Many of the relevant inscriptions have been actually discovered in Anatolia, so the geographical names will be familiar, but the vast majority of them has been examined by foreign archaeological missions, so translations to Turkish will be extremely rare.
    In my experience, at least some of the archaeological reports from the region are available in Turkish, but in any case, one should be prepared to read English, French, or German works to get a better picture.

  5. #5
    Ἀπολλόδοτος Α΄ ὁ Σωτήρ's Avatar Yeah science!
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    Default Re: Did any tribe willingly join romans?

    Yes... Also, best thing about being a roman citizen is that you can also be a king of a foreign state, ie. Bosporan Kingdom.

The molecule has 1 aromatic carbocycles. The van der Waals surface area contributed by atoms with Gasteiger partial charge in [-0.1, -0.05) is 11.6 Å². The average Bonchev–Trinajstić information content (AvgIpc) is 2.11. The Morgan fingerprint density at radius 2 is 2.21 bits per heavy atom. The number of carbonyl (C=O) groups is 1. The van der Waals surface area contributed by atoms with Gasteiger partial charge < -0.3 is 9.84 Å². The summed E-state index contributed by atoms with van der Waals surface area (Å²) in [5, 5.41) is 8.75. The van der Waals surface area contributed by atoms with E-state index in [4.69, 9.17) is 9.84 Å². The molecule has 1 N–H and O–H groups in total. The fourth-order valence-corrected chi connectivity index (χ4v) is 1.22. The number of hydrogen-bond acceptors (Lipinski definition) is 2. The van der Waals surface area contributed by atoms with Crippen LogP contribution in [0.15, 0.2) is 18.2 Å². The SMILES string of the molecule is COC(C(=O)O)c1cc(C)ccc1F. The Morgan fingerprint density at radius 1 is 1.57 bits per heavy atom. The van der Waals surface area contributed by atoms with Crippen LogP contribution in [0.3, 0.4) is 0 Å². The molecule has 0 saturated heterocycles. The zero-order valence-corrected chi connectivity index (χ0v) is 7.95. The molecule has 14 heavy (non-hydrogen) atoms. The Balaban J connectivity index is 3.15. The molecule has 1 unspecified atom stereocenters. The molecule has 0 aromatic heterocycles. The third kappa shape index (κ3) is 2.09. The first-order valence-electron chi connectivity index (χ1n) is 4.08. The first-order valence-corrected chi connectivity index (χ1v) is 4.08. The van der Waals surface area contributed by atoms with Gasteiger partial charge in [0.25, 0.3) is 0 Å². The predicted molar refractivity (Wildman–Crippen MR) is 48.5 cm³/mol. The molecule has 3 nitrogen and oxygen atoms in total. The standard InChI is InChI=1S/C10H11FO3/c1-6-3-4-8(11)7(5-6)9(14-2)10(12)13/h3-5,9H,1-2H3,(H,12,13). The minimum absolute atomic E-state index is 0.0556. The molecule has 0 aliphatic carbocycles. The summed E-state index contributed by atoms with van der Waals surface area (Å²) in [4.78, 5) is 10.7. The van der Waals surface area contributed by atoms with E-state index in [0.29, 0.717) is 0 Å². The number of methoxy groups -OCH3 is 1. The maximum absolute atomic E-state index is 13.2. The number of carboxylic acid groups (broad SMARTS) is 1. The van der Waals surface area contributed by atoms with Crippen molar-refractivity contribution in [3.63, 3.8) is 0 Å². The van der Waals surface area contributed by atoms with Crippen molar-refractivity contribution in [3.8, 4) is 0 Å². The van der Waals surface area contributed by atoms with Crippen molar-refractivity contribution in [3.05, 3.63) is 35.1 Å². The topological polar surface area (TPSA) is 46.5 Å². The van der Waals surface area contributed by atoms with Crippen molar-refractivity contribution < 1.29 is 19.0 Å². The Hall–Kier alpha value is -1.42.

"First get your facts straight, then distort them at your leisure." - Mark Twain

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    Lord Oda Nobunaga's Avatar 大信皇帝
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    Default Re: Did any tribe willingly join romans?

    Yes, you can see this occurring along the Rhine. Even with no citizenship it seemed like quite a few were willing to trade their barbaric lifestyle for Roman baths and cities.

    "Famous general without peer in any age, most superior in valor and inspired by the Way of Heaven; since the provinces are now subject to your will it is certain that you will increasingly mount in victory." - Ōgimachi-tennō

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    Clodia_Metelli's Avatar Campidoctor
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    Default Re: Did any tribe willingly join romans?

    The Ubii for example were germanic allies of Caesar right of the Rhine. They were later transported to the by Caesar depopulated region of the Eburones left of the Rhine, because they feared the pressure of the stronger Chatti tribe. Win Win for both, as they helped securing the border to Germania.